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Original Article - Year2024 - Volume39 - Issue 2


Introduction: Cleft lip and palate is the most common congenital deformity, with an incidence of 1.53/1000 live births, and treatment is predominantly carried out in the Unified Health System (Sistema Único de Saúde SUS). In 1999, the Live Birth Information System (Sistema de Informações sobre Nascidos Vivos SINASC) implemented the gap to be filled in regarding congenital deformities. Studies have demonstrated the significant underreporting of the fissure in SINASC.
Method: The number of children born per year in Brazil between 2012 and 2018 was surveyed in the respective regions, projecting the number of cleft children born per year using the proportion 1.53/1000 live births. From these data, the number of cleft patients notified in the SUS system was observed and compared with the projection made by observing an estimate of notification by region. The evolution of government spending by region on cleft lip and palate surgery in the period from 2012 to 2018 was also verified.
Results: There was a notification of 54.1% to 36.7% of children born with cleft, with the Southeast Region having the best rate and the Northeast with the lowest notification rate. Federal spending on cleft lip and palate surgery decreased between 2012 and 2018, compared to the number of births with clefts, which remained stable during this period.
Conclusion: Although SINASC is an important tool, the significant underreporting of this condition impacts public policies, as it uses data inconsistent with reality. Another concern is the decrease in federal spending on cleft surgery, which shows that more children are failing to receive adequate treatment.

Keywords: Prevalence; Cleft lip; Cleft palate; Health information systems; Unified Health System.


Introdução: A fissura labiopalatina é a deformidade congênita mais comum, com uma incidência de 1,53/1000 nascidos vivos e o tratamento predominantemente realizado no Sistema Único de Saúde (SUS). Em 1999, o Sistema de Informações sobre Nascidos Vivos (SINASC) implantou a lacuna para preenchimento referente a deformidade congênita. Trabalhos vêm demostrando a subnotificação importante da fissura no SINASC.
Método: Foi levantado o número de crianças nascidas por ano no Brasil entre 2012 e 2018 nas respectivas regiões, projetando o número de fissurados nascidos por ano usando a proporção 1,53/1000 nascidos vivos. A partir destes dados, observado o número de fissurados notificados no sistema SUS e comparado com a projeção feita observando uma estimativa de notificação por região. Verificada também a evolução dos gastos governamentais por região com cirurgia de fissura labiopalatina no período de 2012 a 2018.
Resultados: Houve uma notificação de 54,1% a 36,7% das crianças nascidas com fissura, sendo a Região Sudeste com melhor índice e o Nordeste com o índice mais baixo de notificação. Os gastos federais em cirurgia de fissura labiopalatina diminuíram entre 2012 e 2018, frente ao número de nascimentos com fissuras, que se manteve estável neste período.
Conclusão: Apesar do SINASC ser uma ferramenta importante, as subnotificações expressivas desta afecção impactam nas políticas públicas, pois utilizam dados inconsistentes com a realidade. Outra preocupação é a diminuição dos gastos federais com cirurgias de fissurados, o que demostra que mais crianças estão deixando de receber tratamento adequado.

Palavras-chave: Prevalência; Fenda labial; Fissura palatina; Sistemas de informação em saúde; Sistema Único de Saúde.


Cleft lip and palate are the most common congenital malformations and may be associated with more than 250 syndromes1. Most cases are isolated and are called non-syndromic. Its presentation is varied, ranging from isolated cleft lip or palate, such as unilateral or complete bilateral cleft lip and palate, to rare clefts associated with other syndromes. In Brazil, the Spina2 classification is adopted, among the various classifications existing in the literature.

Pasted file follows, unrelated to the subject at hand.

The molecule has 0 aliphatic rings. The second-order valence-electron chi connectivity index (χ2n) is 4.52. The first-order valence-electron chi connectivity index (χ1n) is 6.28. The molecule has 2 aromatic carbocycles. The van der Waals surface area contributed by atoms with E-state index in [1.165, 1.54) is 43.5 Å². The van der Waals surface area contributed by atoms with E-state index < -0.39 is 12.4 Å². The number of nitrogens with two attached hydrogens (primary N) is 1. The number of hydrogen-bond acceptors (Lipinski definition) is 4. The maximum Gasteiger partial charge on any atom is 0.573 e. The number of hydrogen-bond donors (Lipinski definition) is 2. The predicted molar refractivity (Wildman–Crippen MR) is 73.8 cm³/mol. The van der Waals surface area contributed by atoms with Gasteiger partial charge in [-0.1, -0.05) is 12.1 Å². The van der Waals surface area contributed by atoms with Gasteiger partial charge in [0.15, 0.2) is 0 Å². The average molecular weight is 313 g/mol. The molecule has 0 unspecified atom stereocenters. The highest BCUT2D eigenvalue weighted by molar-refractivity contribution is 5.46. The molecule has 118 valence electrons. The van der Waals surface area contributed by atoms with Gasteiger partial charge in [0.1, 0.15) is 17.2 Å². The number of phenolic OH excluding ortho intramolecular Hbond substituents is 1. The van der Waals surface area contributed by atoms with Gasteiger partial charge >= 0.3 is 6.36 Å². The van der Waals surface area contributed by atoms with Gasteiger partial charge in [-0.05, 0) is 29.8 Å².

This condition causes several changes, affecting facial growth, speech, and facial aesthetics, which leads to psychosocial repercussions. Its monitoring begins at birth and continues until complete facial development in adulthood. The treatment is based on a minimum basic structure consisting of a plastic surgeon, orthodontist, and speech therapist. To obtain the best results for each case, all members must have treatment experience and patient engagement in treatment protocols.

The predominant care for these patients occurs in the Unified Health System (SUS) of the Ministry of Health, a free public system3.

Brazilian notification began in 1990 when the Ministry of Health implemented the Live Birth Information System (SINASC). This system uses as a data source the Declaration of Live Birth (Declaração de Nascido Vivo DNV) - an official document issued by maternity hospitals - without which parents cannot carry out civil registration4. This was an important milestone for obtaining data. However, it did not include congenital malformations.

Only in 1999 did the Ministry of Health update the Declaration of Live Birth (DNV), with the inclusion of a new mandatory registration field - field 34 - intended for recording the presence or absence of congenital malformations. Field 34 of the DNV has the following question as its title: “Have any congenital malformations or chromosomal abnormalities been detected?” Next, three items are presented. The first item is a closed question, with the following options: 1-Yes; 2-No; 99-Ignored. The second item, “Which?”, is an open question to describe the type of anomaly found, and the last, “Code”, is to introduce the ICD-10 International Code of Diseases code corresponding to the malformation described5, but only could be identified by unique code. After 2011, DNV allowed the use of several ICD-10 codes.

These innovations at SINASC allowed health information teams, based in municipal health departments, to start recording congenital anomalies systematically, creating the basic conditions for the implementation of a municipal system for monitoring congenital defects.

In Brazil, the ratio is estimated at one case for every 650 births (1.53/1000 live births), this being the most accepted ratio. There are other studies to estimate this relationship and these have low reliability because they use small samples and are generally restricted to hospital statistics in a locality6.